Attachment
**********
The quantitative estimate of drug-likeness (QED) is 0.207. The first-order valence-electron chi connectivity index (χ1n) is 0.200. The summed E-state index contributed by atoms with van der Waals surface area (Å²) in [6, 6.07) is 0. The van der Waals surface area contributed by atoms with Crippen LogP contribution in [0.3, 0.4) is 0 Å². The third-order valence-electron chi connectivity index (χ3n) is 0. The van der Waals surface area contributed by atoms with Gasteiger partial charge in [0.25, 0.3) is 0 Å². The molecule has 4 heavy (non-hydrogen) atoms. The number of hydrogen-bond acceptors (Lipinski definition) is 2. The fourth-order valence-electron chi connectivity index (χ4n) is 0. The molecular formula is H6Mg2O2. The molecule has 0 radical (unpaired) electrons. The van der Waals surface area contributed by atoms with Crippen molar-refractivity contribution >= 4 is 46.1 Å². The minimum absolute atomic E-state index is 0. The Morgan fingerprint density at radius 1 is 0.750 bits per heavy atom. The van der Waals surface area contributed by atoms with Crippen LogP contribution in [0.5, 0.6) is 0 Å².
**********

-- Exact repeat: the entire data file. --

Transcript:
The quantitative estimate of drug-likeness (QED) is 0.207. The first-order valence-electron chi connectivity index (χ1n) is 0.200. The summed E-state index contributed by atoms with van der Waals surface area (Å²) in [6, 6.07) is 0. The van der Waals surface area contributed by atoms with Crippen LogP contribution in [0.3, 0.4) is 0 Å². The third-order valence-electron chi connectivity index (χ3n) is 0. The van der Waals surface area contributed by atoms with Gasteiger partial charge in [0.25, 0.3) is 0 Å². The molecule has 4 heavy (non-hydrogen) atoms. The number of hydrogen-bond acceptors (Lipinski definition) is 2. The fourth-order valence-electron chi connectivity index (χ4n) is 0. The molecular formula is H6Mg2O2. The molecule has 0 radical (unpaired) electrons. The van der Waals surface area contributed by atoms with Crippen molar-refractivity contribution >= 4 is 46.1 Å². The minimum absolute atomic E-state index is 0. The Morgan fingerprint density at radius 1 is 0.750 bits per heavy atom. The van der Waals surface area contributed by atoms with Crippen LogP contribution in [0.5, 0.6) is 0 Å².